Better storage mechanisms for maintaining quality of grain is another contributor. Numeracy training has given the women confidence to trade at local markets without getting cheated.
- Integrating nutrition into an economic growth project has positive results. Lessons learned can be applied to scale-up within the project and benefit projects working in similar areas.
- If nutrition is not the project’s primary focus, it helps to partner with other agencies for relevant expertise, sustainability and scalability.
- Inclusion of at least one “women’s crop” with nutritional benefits is critical.
- Soybean is a good choice for smallholders, especially women, because they have small plots and few resources but can both make money and improve household nutrition.
- Soybean production is labor intensive and some beneficiaries intend to switch to other crops. Through the grant program the project provided dibblers for efficient planting but could have provided post-harvest tools as well.
- A dual strategy of integrating women into the overall project to achieve higher uptake of new technologies and techniques and targeting specific interventions at them such as nutrition and numeracy training has proven successful.
- Beyond demonstration, it is important to identify appropriate tools to expand outreach to women (dramas, radio listenership clubs) to increase women’s interest and spread awareness and knowledge around production and household consumption.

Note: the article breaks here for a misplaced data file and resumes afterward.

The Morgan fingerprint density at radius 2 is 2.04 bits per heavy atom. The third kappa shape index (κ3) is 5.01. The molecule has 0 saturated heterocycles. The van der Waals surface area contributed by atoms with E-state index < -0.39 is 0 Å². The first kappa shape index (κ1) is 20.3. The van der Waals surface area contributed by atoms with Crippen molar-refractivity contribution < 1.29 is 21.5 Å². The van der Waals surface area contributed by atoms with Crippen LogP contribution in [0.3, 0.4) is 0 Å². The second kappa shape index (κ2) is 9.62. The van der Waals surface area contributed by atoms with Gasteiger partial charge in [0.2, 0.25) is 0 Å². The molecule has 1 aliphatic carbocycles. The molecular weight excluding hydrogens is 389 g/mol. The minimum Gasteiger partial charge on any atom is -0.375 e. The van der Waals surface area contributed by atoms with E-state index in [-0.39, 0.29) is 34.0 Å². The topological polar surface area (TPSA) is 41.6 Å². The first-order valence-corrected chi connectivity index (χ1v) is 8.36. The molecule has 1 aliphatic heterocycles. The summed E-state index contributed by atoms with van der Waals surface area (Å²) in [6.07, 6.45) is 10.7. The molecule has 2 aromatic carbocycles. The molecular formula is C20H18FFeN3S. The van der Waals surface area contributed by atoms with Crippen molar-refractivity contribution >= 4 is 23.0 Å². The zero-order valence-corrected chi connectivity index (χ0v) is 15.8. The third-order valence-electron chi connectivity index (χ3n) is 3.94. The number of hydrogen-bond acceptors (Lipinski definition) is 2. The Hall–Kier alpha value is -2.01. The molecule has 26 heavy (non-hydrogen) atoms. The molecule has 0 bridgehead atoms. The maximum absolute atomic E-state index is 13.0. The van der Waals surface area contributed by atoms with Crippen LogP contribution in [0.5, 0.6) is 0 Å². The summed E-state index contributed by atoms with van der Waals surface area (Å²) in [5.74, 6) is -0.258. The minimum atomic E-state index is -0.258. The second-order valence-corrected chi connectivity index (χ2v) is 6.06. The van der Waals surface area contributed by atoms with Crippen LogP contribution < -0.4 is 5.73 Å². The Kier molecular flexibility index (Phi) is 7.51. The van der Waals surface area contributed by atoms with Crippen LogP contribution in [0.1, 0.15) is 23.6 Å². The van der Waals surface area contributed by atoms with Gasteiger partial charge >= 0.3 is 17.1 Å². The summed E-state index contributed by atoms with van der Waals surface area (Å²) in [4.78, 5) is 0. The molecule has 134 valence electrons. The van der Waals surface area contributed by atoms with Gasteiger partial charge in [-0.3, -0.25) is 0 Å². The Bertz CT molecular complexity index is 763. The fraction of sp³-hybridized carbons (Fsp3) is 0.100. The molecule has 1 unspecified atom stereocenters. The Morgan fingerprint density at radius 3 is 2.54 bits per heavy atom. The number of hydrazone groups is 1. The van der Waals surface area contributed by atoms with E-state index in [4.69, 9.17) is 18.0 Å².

- Organizing cooking competitions sponsored by private sector buyers and processors to exhibit locally manufactured soybean products increased women’s confidence that there is a market for soybean.
- While some communities have been slow to adopt both new production practices and utilisation, those that adopted saw positive results. We believe trainings that targeted women leaders only were less successful than those that called for broad participation.
Primary Contact: Tom Carr, Chief of Party
Project Dates: 2009 to 2014
Interventions: Incorporate explicit nutrition objectives and indicators, Target the vulnerable and improve equity, Empower women, Facilitate production diversification, Improve processing, storage and preservation, Expand markets and market access for vulnerable groups, Incorporate nutrition promotion and education,
Target Population: Rural farmers, Smallholder farmers, Women farmers,
Project Stage: Ongoing activities
Geographic Coverage: Regional